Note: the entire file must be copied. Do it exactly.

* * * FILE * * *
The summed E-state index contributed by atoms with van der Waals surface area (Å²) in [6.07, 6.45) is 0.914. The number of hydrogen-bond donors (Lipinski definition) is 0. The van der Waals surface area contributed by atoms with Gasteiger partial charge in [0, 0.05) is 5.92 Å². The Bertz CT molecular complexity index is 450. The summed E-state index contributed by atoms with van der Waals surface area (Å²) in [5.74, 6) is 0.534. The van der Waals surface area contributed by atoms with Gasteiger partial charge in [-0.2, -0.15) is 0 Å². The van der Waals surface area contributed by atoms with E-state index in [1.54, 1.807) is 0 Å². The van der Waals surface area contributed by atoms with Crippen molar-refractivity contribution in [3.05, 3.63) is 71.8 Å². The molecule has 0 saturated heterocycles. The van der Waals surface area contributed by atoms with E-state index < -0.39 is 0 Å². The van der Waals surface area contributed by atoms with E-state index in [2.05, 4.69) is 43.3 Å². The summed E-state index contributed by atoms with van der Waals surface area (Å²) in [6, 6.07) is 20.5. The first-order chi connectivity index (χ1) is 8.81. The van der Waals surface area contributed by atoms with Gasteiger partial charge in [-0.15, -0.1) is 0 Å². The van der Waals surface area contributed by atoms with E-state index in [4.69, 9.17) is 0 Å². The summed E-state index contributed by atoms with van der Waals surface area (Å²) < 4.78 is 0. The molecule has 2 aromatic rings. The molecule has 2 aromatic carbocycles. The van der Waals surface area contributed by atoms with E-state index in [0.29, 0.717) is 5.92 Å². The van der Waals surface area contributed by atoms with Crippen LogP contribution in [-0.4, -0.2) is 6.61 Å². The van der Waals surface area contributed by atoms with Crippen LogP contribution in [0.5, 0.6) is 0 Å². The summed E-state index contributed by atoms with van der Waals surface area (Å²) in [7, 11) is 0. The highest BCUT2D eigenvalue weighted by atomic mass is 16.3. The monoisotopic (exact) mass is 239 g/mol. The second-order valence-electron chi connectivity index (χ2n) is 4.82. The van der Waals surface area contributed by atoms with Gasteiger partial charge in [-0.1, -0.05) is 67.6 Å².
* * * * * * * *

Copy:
The summed E-state index contributed by atoms with van der Waals surface area (Å²) in [6.07, 6.45) is 0.914. The number of hydrogen-bond donors (Lipinski definition) is 0. The van der Waals surface area contributed by atoms with Gasteiger partial charge in [0, 0.05) is 5.92 Å². The Bertz CT molecular complexity index is 450. The summed E-state index contributed by atoms with van der Waals surface area (Å²) in [5.74, 6) is 0.534. The van der Waals surface area contributed by atoms with Gasteiger partial charge in [-0.2, -0.15) is 0 Å². The van der Waals surface area contributed by atoms with E-state index in [1.54, 1.807) is 0 Å². The van der Waals surface area contributed by atoms with Crippen molar-refractivity contribution in [3.05, 3.63) is 71.8 Å². The molecule has 0 saturated heterocycles. The van der Waals surface area contributed by atoms with E-state index < -0.39 is 0 Å². The van der Waals surface area contributed by atoms with E-state index in [2.05, 4.69) is 43.3 Å². The summed E-state index contributed by atoms with van der Waals surface area (Å²) in [6, 6.07) is 20.5. The first-order chi connectivity index (χ1) is 8.81. The van der Waals surface area contributed by atoms with Gasteiger partial charge in [-0.15, -0.1) is 0 Å². The van der Waals surface area contributed by atoms with E-state index in [4.69, 9.17) is 0 Å². The summed E-state index contributed by atoms with van der Waals surface area (Å²) < 4.78 is 0. The molecule has 2 aromatic rings. The molecule has 2 aromatic carbocycles. The van der Waals surface area contributed by atoms with E-state index in [0.29, 0.717) is 5.92 Å². The van der Waals surface area contributed by atoms with Crippen LogP contribution in [-0.4, -0.2) is 6.61 Å². The van der Waals surface area contributed by atoms with Crippen LogP contribution in [0.5, 0.6) is 0 Å². The summed E-state index contributed by atoms with van der Waals surface area (Å²) in [7, 11) is 0. The highest BCUT2D eigenvalue weighted by atomic mass is 16.3. The monoisotopic (exact) mass is 239 g/mol. The second-order valence-electron chi connectivity index (χ2n) is 4.82. The van der Waals surface area contributed by atoms with Gasteiger partial charge in [-0.1, -0.05) is 67.6 Å².